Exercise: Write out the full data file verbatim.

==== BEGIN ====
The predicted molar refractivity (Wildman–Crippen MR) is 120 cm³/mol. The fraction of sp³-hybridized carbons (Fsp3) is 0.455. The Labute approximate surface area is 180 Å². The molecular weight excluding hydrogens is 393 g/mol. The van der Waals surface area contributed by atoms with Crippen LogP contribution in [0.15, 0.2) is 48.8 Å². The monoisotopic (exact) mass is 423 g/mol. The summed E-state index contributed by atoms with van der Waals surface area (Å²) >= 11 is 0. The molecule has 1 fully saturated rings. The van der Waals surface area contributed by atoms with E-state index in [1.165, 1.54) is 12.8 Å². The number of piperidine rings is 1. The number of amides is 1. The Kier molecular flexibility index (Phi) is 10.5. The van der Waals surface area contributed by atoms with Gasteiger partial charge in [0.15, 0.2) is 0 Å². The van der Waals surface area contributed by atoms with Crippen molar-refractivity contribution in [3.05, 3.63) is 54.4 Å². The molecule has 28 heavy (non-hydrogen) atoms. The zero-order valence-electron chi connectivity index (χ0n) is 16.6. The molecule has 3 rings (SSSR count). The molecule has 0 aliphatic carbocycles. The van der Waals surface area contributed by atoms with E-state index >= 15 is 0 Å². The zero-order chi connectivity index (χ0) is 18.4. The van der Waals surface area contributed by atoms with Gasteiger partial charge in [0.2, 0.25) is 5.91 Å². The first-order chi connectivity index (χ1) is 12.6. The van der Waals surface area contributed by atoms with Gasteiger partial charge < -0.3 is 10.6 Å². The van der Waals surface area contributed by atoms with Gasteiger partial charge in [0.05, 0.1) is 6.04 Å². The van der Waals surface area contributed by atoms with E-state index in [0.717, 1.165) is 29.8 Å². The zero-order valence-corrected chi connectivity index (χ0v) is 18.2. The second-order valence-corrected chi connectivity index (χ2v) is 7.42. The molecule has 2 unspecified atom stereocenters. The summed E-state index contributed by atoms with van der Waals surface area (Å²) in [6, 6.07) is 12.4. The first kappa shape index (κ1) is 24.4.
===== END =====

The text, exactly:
The predicted molar refractivity (Wildman–Crippen MR) is 120 cm³/mol. The fraction of sp³-hybridized carbons (Fsp3) is 0.455. The Labute approximate surface area is 180 Å². The molecular weight excluding hydrogens is 393 g/mol. The van der Waals surface area contributed by atoms with Crippen LogP contribution in [0.15, 0.2) is 48.8 Å². The monoisotopic (exact) mass is 423 g/mol. The summed E-state index contributed by atoms with van der Waals surface area (Å²) >= 11 is 0. The molecule has 1 fully saturated rings. The van der Waals surface area contributed by atoms with E-state index in [1.165, 1.54) is 12.8 Å². The number of piperidine rings is 1. The number of amides is 1. The Kier molecular flexibility index (Phi) is 10.5. The van der Waals surface area contributed by atoms with Gasteiger partial charge in [0.15, 0.2) is 0 Å². The van der Waals surface area contributed by atoms with Crippen molar-refractivity contribution in [3.05, 3.63) is 54.4 Å². The molecule has 28 heavy (non-hydrogen) atoms. The zero-order valence-electron chi connectivity index (χ0n) is 16.6. The molecule has 3 rings (SSSR count). The molecule has 0 aliphatic carbocycles. The van der Waals surface area contributed by atoms with E-state index >= 15 is 0 Å². The zero-order chi connectivity index (χ0) is 18.4. The van der Waals surface area contributed by atoms with Gasteiger partial charge in [0.2, 0.25) is 5.91 Å². The first-order chi connectivity index (χ1) is 12.6. The van der Waals surface area contributed by atoms with Gasteiger partial charge < -0.3 is 10.6 Å². The van der Waals surface area contributed by atoms with Gasteiger partial charge in [0.05, 0.1) is 6.04 Å². The van der Waals surface area contributed by atoms with E-state index in [0.717, 1.165) is 29.8 Å². The zero-order valence-corrected chi connectivity index (χ0v) is 18.2. The second-order valence-corrected chi connectivity index (χ2v) is 7.42. The molecule has 2 unspecified atom stereocenters. The summed E-state index contributed by atoms with van der Waals surface area (Å²) in [6, 6.07) is 12.4. The first kappa shape index (κ1) is 24.4.